When children are healthy during the first years of life, they are more likely to maintain a healthy weight throughout their childhood, be successful in school, and achieve lifelong health. Unfortunately, Texas children as young as two are already on track to grow up at an unhealthy weight. With the majority of young Texas children spending significant portions of the day in child care settings, Texas parents need child care providers to be a strong partner in providing healthy food and drinks and plenty of active play time. Fortunately, there are steps state leaders can take to help parents identify healthier child care providers and ensure child care providers partner with parents in supporting healthy kids.
Testimony to the House Select Committee on Mental Health
Texans Care for Children is a statewide, non-profit, non-partisan, multi-issue children's policy organization. We drive policy change to improve the lives of Texas children today for a stronger Texas tomorrow. We envision a Texas in which all children grow up to be healthy, safe, successful, and on a path to fulfill their promise. We appreciate all the work that the committee has done to bring attention and discussion to the far reaching effects mental illness has on Texas children, families, adults, and communities and ways Texas can improve the outcomes of those who experience mental illness and the systems that serve them. We thank you for the opportunity to offer recommendations on ways the state can make a positive difference in supporting the mental health of children and youth.
Testimony to the Senate Education Committee
￼HB 4 is an important step forward, and grant applications show that school districts strongly embrace it. However, there is more work to do to ensure that pre-k students and HB 4 are successful. Legislators should continue to support pre-k quality improvements across the state, in districts of every size and every region; ensure that per-student HB 4 funding is sufficient to produce strong gains in the classroom; and align other state early childhood policies with the early learning goals of HB 4.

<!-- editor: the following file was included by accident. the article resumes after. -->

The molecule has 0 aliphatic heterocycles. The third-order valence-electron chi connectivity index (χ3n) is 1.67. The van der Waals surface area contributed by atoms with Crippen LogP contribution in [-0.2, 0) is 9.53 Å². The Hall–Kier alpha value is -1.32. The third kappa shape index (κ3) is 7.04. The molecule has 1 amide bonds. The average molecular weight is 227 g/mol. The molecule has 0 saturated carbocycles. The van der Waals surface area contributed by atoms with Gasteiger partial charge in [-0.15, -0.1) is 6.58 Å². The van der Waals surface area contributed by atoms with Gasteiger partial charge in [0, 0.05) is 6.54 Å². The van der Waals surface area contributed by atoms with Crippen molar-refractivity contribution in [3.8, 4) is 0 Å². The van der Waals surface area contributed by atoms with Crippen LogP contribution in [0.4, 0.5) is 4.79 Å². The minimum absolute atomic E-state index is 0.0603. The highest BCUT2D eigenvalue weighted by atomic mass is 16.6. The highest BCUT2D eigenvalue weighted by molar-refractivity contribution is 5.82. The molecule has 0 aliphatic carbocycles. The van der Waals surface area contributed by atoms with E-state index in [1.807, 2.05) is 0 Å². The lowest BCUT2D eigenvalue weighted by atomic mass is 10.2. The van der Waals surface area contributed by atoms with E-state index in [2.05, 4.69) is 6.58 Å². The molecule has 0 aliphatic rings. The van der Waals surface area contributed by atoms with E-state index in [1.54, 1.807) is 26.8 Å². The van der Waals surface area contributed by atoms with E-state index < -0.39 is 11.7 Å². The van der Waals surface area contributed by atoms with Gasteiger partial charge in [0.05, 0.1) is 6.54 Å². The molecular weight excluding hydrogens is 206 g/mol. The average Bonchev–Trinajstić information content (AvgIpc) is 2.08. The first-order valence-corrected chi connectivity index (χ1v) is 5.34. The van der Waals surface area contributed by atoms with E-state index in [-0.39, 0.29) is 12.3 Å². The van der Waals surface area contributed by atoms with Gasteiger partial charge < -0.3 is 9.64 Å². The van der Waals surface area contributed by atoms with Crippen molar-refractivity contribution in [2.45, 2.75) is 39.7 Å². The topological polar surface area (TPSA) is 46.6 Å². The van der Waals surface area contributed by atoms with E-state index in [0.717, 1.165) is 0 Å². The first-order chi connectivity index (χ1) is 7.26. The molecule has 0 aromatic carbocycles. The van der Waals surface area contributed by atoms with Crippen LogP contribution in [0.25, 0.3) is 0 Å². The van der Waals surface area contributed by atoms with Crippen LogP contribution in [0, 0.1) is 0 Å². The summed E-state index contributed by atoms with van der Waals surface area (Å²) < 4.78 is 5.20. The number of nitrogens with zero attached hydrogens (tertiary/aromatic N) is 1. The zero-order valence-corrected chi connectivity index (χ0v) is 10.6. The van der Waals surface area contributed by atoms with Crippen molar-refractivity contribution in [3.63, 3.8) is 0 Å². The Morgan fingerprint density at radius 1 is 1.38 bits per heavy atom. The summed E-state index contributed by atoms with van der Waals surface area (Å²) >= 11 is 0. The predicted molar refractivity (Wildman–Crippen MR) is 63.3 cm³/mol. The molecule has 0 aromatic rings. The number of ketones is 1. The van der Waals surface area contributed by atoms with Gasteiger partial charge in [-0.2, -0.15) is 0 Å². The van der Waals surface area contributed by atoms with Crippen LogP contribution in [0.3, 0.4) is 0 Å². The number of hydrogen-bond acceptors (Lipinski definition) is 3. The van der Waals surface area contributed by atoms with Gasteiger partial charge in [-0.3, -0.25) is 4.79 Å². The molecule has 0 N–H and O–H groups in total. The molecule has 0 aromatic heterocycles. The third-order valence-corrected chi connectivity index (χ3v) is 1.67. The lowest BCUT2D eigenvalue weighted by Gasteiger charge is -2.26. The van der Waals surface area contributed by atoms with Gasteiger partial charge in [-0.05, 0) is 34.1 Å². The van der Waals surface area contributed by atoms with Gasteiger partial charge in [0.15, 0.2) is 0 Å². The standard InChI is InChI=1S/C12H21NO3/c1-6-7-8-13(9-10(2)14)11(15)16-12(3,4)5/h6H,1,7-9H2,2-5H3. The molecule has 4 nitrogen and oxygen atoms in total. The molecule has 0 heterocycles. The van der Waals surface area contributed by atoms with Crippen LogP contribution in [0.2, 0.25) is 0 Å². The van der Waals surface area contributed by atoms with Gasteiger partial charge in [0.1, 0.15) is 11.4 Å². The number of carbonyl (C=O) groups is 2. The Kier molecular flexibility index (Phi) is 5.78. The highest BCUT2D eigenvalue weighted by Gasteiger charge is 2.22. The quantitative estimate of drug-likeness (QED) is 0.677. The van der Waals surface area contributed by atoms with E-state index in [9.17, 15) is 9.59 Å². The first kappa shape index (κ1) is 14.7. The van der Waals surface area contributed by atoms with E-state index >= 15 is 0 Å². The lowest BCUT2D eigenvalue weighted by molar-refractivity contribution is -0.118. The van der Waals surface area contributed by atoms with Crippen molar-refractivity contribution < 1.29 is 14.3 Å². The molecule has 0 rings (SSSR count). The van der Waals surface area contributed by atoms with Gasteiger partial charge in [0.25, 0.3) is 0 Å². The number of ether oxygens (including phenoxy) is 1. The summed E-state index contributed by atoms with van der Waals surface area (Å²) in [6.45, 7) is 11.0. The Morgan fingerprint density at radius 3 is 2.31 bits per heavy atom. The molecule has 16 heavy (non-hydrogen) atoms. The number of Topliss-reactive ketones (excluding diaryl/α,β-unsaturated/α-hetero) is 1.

Research shows effective pre-k programs improve school readiness and academic achievement, reducing the need to provide special education services and helping more students advance to the next grade level on time. To harness the power of pre-k, Texas should build on the state’s new High Quality Pre-k Grant Program to improve the quality of and access to pre-k.
Please join us on Tuesday, August 23 from 1:00 to 2:30 pm for the next edition of the Children's Policy Series, a new effort to break down the artificial walls between children's policy issues and bring Texans together to identify policy strategies to improve child well-being. The August 23rd forum will look at Building Healthy Foundations for Young Kids.
Testimony to Senate Education Committee
Ample research demonstrates that non-academic factors influence students’ academic performance. Students are more likely to succeed in school when they are emotionally and physically healthy, feeling safe, and engaged and supported, yet Texas data show that many of our students report significant challenges in these areas. Fortunately, there are several concrete steps legislators can take to address these challenges and improve students’ academic performance.
We all want children to be healthy, succeed in school, and grow up to be our next generation of great teachers, helpful co-workers, and effective leaders. The first step is ensuring healthy pregnancies and healthy births. One of the most effective strategies to improve health outcomes for moms and babies is to make sure moms receive the care they need before, during, and after pregnancy.
Highlights from last week's reception for the Hogg Foundation Mental Health Policy Academy & Fellows.
In spite of requests from advocacy groups and the public, new DFPS Commissioner Wittman will not reduce child care ratios.
Testimony to Department of Family and Protective Services
Every kid deserves a healthy start in life. Parents and early care and education providers agree that infants and children deserve to learn in a safe environment and benefit from healthy food, active play, and limited screen time. With the majority of children spending much of their day in early childhood programs, such as child care centers, stronger state minimum standards must be in place to ensure safe environments for children and help these programs deliver what is best for children to maintain a healthy weight and achieve lifelong health.